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Old 01-30-2011, 05:13 PM   #1 (permalink)
Crazy
 
Real vs. fact vs. truth

Can someone please explain these three concepts in relation to art/artwork?
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Old 01-30-2011, 05:52 PM   #2 (permalink)
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Would you take a crack at it first? It would make a good reference point for the rest of us. It will help spur a discussion.
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Knowing that death is certain and that the time of death is uncertain, what's the most important thing?
—Bhikkhuni Pema Chödrön

Humankind cannot bear very much reality.
—From "Burnt Norton," Four Quartets (1936), T. S. Eliot
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Old 02-01-2011, 10:53 AM   #3 (permalink)
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I started wondering about these concepts after watching this video: Turner Prize 2008 exhibition at Tate Britain, 30 September 2008 - 18 January 2009: Runa Islam
This artist seems to be saying that her artworks are for her real, concrete things and not existing as an idea in her mind.
Could you say that a poem is real?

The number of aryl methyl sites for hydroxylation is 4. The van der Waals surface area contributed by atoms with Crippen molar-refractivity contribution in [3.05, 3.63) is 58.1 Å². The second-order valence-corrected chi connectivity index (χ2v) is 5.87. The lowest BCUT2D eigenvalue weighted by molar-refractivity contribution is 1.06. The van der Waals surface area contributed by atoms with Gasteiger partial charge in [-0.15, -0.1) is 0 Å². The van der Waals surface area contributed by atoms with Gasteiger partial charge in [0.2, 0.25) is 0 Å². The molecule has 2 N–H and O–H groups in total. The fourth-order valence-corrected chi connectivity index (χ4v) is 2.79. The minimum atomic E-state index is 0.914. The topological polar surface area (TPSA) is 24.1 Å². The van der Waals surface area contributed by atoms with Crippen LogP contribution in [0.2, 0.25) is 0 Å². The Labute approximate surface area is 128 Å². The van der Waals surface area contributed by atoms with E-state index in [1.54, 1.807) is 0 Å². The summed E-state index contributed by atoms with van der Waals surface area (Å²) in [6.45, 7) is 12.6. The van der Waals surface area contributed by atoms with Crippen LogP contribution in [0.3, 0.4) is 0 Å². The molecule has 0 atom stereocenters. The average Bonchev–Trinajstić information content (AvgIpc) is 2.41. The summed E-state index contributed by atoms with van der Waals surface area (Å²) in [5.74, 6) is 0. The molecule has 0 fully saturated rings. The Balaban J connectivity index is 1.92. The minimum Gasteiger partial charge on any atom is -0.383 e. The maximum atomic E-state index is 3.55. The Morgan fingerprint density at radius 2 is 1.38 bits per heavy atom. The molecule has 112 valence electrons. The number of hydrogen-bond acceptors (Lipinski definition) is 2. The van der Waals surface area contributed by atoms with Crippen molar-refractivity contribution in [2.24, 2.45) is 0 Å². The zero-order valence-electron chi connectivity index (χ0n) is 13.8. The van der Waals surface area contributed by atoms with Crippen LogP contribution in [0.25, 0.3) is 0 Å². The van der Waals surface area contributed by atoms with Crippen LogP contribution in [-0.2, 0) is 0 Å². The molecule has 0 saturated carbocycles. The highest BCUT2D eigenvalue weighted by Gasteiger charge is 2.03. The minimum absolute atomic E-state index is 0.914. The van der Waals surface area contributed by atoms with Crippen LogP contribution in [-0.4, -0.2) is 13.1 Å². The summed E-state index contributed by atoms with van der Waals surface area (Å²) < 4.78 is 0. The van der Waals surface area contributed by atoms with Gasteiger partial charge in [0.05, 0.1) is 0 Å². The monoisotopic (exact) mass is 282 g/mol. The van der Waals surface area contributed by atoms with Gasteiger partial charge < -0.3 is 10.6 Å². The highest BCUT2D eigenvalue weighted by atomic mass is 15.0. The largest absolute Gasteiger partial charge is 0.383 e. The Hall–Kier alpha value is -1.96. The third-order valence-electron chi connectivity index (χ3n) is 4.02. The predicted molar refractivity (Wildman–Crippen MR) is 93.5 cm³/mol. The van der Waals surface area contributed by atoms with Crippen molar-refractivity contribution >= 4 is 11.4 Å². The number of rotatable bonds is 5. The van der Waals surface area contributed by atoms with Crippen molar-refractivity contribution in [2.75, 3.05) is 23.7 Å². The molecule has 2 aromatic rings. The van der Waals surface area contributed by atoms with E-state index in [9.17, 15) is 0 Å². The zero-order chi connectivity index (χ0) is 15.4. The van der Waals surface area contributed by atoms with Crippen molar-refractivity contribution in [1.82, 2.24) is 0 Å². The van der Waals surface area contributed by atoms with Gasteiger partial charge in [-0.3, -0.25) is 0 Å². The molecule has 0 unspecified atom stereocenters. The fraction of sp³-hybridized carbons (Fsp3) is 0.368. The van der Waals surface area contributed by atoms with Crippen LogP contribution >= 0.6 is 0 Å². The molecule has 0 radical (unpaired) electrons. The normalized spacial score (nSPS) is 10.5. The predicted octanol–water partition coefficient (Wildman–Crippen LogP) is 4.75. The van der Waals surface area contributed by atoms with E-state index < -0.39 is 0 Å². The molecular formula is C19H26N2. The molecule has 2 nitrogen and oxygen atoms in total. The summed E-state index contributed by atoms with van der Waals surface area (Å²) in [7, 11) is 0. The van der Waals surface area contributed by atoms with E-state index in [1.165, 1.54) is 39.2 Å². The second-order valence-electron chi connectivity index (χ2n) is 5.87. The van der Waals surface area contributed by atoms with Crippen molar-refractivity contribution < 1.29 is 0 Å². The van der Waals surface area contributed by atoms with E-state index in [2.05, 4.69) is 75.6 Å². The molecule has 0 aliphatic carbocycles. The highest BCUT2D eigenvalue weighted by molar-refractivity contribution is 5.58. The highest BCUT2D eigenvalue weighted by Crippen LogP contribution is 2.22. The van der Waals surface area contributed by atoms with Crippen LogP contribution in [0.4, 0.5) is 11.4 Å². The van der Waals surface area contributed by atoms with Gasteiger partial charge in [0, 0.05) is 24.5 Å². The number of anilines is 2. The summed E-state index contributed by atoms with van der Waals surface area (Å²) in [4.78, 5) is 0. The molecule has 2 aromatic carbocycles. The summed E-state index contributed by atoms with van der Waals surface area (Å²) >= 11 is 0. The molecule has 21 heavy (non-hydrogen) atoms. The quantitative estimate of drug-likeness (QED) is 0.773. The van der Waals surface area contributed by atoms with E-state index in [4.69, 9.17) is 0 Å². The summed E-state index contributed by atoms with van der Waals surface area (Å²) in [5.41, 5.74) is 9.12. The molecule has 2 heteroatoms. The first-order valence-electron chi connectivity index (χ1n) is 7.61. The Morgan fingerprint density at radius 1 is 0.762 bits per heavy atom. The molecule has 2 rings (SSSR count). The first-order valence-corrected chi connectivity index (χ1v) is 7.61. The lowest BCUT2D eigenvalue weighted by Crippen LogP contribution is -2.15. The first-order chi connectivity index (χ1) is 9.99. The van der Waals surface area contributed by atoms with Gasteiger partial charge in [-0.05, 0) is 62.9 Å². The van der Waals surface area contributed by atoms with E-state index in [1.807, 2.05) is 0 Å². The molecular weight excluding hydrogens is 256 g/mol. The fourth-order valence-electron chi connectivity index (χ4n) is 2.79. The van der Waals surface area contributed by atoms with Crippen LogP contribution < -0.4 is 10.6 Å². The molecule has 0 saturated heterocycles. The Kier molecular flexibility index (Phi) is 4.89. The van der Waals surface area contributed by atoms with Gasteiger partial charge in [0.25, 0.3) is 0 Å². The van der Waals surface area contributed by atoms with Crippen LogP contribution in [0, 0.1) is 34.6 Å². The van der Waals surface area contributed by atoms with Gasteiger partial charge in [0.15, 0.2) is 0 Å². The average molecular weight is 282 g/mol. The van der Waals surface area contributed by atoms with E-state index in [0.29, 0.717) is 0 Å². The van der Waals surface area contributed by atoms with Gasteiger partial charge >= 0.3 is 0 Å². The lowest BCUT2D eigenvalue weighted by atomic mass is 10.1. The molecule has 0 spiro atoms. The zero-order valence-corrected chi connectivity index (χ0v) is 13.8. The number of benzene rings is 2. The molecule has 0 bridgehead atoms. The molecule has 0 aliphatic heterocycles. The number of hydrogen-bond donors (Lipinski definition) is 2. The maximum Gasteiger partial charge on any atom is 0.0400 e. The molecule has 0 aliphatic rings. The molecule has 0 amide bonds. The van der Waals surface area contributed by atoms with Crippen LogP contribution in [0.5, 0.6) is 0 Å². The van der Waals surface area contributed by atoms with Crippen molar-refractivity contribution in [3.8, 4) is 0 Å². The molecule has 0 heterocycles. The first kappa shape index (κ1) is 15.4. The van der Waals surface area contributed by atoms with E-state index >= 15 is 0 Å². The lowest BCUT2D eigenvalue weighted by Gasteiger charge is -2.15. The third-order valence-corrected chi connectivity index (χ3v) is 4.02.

That a stop sign is red is true. But what about a poem is true? Would a poet's authenticity and genuinely meaning what he/she is saying constitute for truth in a poem?

And fact - Emerson writes, "time dissipates to shining ether the solid angularity of facts. No anchor, no cable, no fences, avail to keep a fact a fact."
This quotation, for me, is referring to the inevitability of things. I interpret Emersons's quotation to mean that artworks appear, nilly-willy, nevertheless, regardless of any fences we may build.
Could you say that the appearance of an artwork is a fact?
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Old 02-02-2011, 09:01 AM   #4 (permalink)
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from Cabinet magazine, issue 40: "A work of art possesses, according to Brandi, a dual nature: on the one hand, its existential reality (its thingness), and on the other, its pure reality (its bid to transcend that thingness). It is its measure of the latter, of course, that actually makes a given object a work of art. What art is (cue soundtrack of German idealism) is the mysterious/paradoxical/magnificent presence of transcendence in mere things. Made, but freed from their mere becoming by their reach for eternity, such objects exist in time (as objects) but also defy (as works of art) simply being pinned to that past on a timeline, since they possess a transhistorical power to present to a consciousness, in any given present, reality as such: call it "Consciousness" (or Spirit, or Geist, or whatever).
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